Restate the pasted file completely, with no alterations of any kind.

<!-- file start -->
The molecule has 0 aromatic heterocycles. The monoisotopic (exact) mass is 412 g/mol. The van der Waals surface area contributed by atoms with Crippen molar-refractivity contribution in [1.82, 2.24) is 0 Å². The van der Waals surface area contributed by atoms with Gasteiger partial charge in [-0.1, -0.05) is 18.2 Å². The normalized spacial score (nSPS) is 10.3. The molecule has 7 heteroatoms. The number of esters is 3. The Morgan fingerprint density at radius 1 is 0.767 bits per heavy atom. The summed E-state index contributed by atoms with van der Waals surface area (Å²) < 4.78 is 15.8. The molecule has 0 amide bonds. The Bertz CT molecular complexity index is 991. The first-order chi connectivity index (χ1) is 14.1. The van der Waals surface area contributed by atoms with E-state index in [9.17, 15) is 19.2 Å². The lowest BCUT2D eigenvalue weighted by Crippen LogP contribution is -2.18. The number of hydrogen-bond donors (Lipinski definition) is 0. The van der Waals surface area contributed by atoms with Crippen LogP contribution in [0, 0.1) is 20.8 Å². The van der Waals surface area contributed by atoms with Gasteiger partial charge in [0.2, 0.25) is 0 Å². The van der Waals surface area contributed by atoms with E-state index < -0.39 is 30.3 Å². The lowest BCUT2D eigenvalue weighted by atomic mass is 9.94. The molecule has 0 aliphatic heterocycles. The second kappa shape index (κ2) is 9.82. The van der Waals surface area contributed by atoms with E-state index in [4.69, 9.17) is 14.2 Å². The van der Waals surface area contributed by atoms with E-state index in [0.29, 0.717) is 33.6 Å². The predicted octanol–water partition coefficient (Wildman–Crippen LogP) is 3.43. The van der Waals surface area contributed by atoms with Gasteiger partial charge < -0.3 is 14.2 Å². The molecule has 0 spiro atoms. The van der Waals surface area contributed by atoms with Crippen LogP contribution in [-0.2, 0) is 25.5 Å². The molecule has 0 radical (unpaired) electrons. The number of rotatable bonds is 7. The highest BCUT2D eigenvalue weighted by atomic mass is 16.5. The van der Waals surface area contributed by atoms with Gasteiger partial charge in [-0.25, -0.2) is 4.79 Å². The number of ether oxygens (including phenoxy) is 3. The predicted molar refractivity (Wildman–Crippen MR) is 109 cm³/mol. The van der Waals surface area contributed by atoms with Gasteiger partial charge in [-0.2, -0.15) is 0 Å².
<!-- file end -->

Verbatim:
The molecule has 0 aromatic heterocycles. The monoisotopic (exact) mass is 412 g/mol. The van der Waals surface area contributed by atoms with Crippen molar-refractivity contribution in [1.82, 2.24) is 0 Å². The van der Waals surface area contributed by atoms with Gasteiger partial charge in [-0.1, -0.05) is 18.2 Å². The normalized spacial score (nSPS) is 10.3. The molecule has 7 heteroatoms. The number of esters is 3. The Morgan fingerprint density at radius 1 is 0.767 bits per heavy atom. The summed E-state index contributed by atoms with van der Waals surface area (Å²) < 4.78 is 15.8. The molecule has 0 amide bonds. The Bertz CT molecular complexity index is 991. The first-order chi connectivity index (χ1) is 14.1. The van der Waals surface area contributed by atoms with E-state index in [9.17, 15) is 19.2 Å². The lowest BCUT2D eigenvalue weighted by Crippen LogP contribution is -2.18. The number of hydrogen-bond donors (Lipinski definition) is 0. The van der Waals surface area contributed by atoms with Crippen LogP contribution in [0, 0.1) is 20.8 Å². The van der Waals surface area contributed by atoms with Gasteiger partial charge in [0.2, 0.25) is 0 Å². The van der Waals surface area contributed by atoms with E-state index < -0.39 is 30.3 Å². The lowest BCUT2D eigenvalue weighted by atomic mass is 9.94. The molecule has 0 aliphatic heterocycles. The second kappa shape index (κ2) is 9.82. The van der Waals surface area contributed by atoms with E-state index in [4.69, 9.17) is 14.2 Å². The van der Waals surface area contributed by atoms with E-state index in [0.29, 0.717) is 33.6 Å². The predicted octanol–water partition coefficient (Wildman–Crippen LogP) is 3.43. The van der Waals surface area contributed by atoms with Gasteiger partial charge < -0.3 is 14.2 Å². The molecule has 0 spiro atoms. The van der Waals surface area contributed by atoms with Crippen LogP contribution in [-0.2, 0) is 25.5 Å². The molecule has 0 radical (unpaired) electrons. The number of rotatable bonds is 7. The highest BCUT2D eigenvalue weighted by atomic mass is 16.5. The van der Waals surface area contributed by atoms with Gasteiger partial charge in [-0.25, -0.2) is 4.79 Å². The number of ether oxygens (including phenoxy) is 3. The predicted molar refractivity (Wildman–Crippen MR) is 109 cm³/mol. The van der Waals surface area contributed by atoms with Gasteiger partial charge in [-0.2, -0.15) is 0 Å².